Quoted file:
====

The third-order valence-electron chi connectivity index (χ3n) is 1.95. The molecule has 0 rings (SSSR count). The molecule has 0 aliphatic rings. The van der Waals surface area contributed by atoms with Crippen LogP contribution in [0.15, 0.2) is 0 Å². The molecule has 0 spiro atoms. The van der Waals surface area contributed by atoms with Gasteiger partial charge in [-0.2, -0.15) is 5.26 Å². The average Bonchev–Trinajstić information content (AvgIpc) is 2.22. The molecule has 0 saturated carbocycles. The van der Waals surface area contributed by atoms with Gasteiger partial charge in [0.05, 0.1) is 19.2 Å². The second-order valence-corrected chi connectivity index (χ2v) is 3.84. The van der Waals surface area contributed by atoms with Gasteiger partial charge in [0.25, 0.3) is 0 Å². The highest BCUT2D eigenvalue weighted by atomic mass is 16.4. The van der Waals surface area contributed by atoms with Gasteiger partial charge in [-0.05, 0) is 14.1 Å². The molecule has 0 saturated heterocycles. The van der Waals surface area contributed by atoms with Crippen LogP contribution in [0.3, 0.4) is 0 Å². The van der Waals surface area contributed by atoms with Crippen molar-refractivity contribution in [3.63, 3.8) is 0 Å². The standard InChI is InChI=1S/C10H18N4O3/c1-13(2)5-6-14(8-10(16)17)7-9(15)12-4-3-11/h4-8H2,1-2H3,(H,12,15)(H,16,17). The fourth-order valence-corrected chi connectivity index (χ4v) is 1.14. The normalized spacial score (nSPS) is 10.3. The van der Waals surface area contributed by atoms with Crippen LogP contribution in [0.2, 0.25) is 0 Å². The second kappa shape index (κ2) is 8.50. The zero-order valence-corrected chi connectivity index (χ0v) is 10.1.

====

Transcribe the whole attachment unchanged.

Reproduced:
The third-order valence-electron chi connectivity index (χ3n) is 1.95. The molecule has 0 rings (SSSR count). The molecule has 0 aliphatic rings. The van der Waals surface area contributed by atoms with Crippen LogP contribution in [0.15, 0.2) is 0 Å². The molecule has 0 spiro atoms. The van der Waals surface area contributed by atoms with Gasteiger partial charge in [-0.2, -0.15) is 5.26 Å². The average Bonchev–Trinajstić information content (AvgIpc) is 2.22. The molecule has 0 saturated carbocycles. The van der Waals surface area contributed by atoms with Gasteiger partial charge in [0.05, 0.1) is 19.2 Å². The second-order valence-corrected chi connectivity index (χ2v) is 3.84. The van der Waals surface area contributed by atoms with Gasteiger partial charge in [0.25, 0.3) is 0 Å². The highest BCUT2D eigenvalue weighted by atomic mass is 16.4. The van der Waals surface area contributed by atoms with Gasteiger partial charge in [-0.05, 0) is 14.1 Å². The molecule has 0 saturated heterocycles. The van der Waals surface area contributed by atoms with Crippen LogP contribution in [0.3, 0.4) is 0 Å². The van der Waals surface area contributed by atoms with Crippen molar-refractivity contribution in [3.63, 3.8) is 0 Å². The standard InChI is InChI=1S/C10H18N4O3/c1-13(2)5-6-14(8-10(16)17)7-9(15)12-4-3-11/h4-8H2,1-2H3,(H,12,15)(H,16,17). The fourth-order valence-corrected chi connectivity index (χ4v) is 1.14. The normalized spacial score (nSPS) is 10.3. The van der Waals surface area contributed by atoms with Crippen LogP contribution in [0.2, 0.25) is 0 Å². The second kappa shape index (κ2) is 8.50. The zero-order valence-corrected chi connectivity index (χ0v) is 10.1.